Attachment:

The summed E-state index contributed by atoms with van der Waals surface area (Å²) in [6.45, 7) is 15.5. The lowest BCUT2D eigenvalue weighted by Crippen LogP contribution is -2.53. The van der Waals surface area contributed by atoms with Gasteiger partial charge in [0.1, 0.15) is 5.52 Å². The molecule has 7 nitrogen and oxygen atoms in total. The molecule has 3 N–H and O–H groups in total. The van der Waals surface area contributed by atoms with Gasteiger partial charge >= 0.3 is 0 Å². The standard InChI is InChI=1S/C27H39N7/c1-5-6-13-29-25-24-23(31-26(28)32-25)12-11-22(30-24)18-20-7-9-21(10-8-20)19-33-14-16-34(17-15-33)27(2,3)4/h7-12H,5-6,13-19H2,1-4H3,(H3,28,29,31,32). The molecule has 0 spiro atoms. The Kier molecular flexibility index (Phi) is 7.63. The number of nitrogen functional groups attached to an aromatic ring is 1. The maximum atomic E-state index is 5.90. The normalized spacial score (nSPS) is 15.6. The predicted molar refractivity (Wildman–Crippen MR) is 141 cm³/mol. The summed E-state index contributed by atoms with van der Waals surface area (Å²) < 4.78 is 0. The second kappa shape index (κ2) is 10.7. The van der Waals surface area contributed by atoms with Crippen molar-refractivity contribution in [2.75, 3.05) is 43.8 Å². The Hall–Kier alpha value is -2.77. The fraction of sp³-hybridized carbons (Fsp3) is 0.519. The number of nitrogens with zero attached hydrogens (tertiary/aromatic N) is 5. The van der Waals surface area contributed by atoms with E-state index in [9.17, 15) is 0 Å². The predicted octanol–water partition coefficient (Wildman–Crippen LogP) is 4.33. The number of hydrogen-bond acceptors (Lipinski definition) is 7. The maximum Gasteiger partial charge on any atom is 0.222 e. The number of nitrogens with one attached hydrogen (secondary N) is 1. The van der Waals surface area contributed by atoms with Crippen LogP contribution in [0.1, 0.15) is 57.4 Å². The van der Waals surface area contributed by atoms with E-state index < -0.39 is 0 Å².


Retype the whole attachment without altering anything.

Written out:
The summed E-state index contributed by atoms with van der Waals surface area (Å²) in [6.45, 7) is 15.5. The lowest BCUT2D eigenvalue weighted by Crippen LogP contribution is -2.53. The van der Waals surface area contributed by atoms with Gasteiger partial charge in [0.1, 0.15) is 5.52 Å². The molecule has 7 nitrogen and oxygen atoms in total. The molecule has 3 N–H and O–H groups in total. The van der Waals surface area contributed by atoms with Gasteiger partial charge >= 0.3 is 0 Å². The standard InChI is InChI=1S/C27H39N7/c1-5-6-13-29-25-24-23(31-26(28)32-25)12-11-22(30-24)18-20-7-9-21(10-8-20)19-33-14-16-34(17-15-33)27(2,3)4/h7-12H,5-6,13-19H2,1-4H3,(H3,28,29,31,32). The molecule has 0 spiro atoms. The Kier molecular flexibility index (Phi) is 7.63. The number of nitrogen functional groups attached to an aromatic ring is 1. The maximum atomic E-state index is 5.90. The normalized spacial score (nSPS) is 15.6. The predicted molar refractivity (Wildman–Crippen MR) is 141 cm³/mol. The summed E-state index contributed by atoms with van der Waals surface area (Å²) < 4.78 is 0. The second kappa shape index (κ2) is 10.7. The van der Waals surface area contributed by atoms with Crippen molar-refractivity contribution in [2.75, 3.05) is 43.8 Å². The Hall–Kier alpha value is -2.77. The fraction of sp³-hybridized carbons (Fsp3) is 0.519. The number of nitrogens with zero attached hydrogens (tertiary/aromatic N) is 5. The van der Waals surface area contributed by atoms with E-state index in [9.17, 15) is 0 Å². The predicted octanol–water partition coefficient (Wildman–Crippen LogP) is 4.33. The number of hydrogen-bond acceptors (Lipinski definition) is 7. The maximum Gasteiger partial charge on any atom is 0.222 e. The number of nitrogens with one attached hydrogen (secondary N) is 1. The van der Waals surface area contributed by atoms with Crippen LogP contribution in [0.1, 0.15) is 57.4 Å². The van der Waals surface area contributed by atoms with E-state index < -0.39 is 0 Å².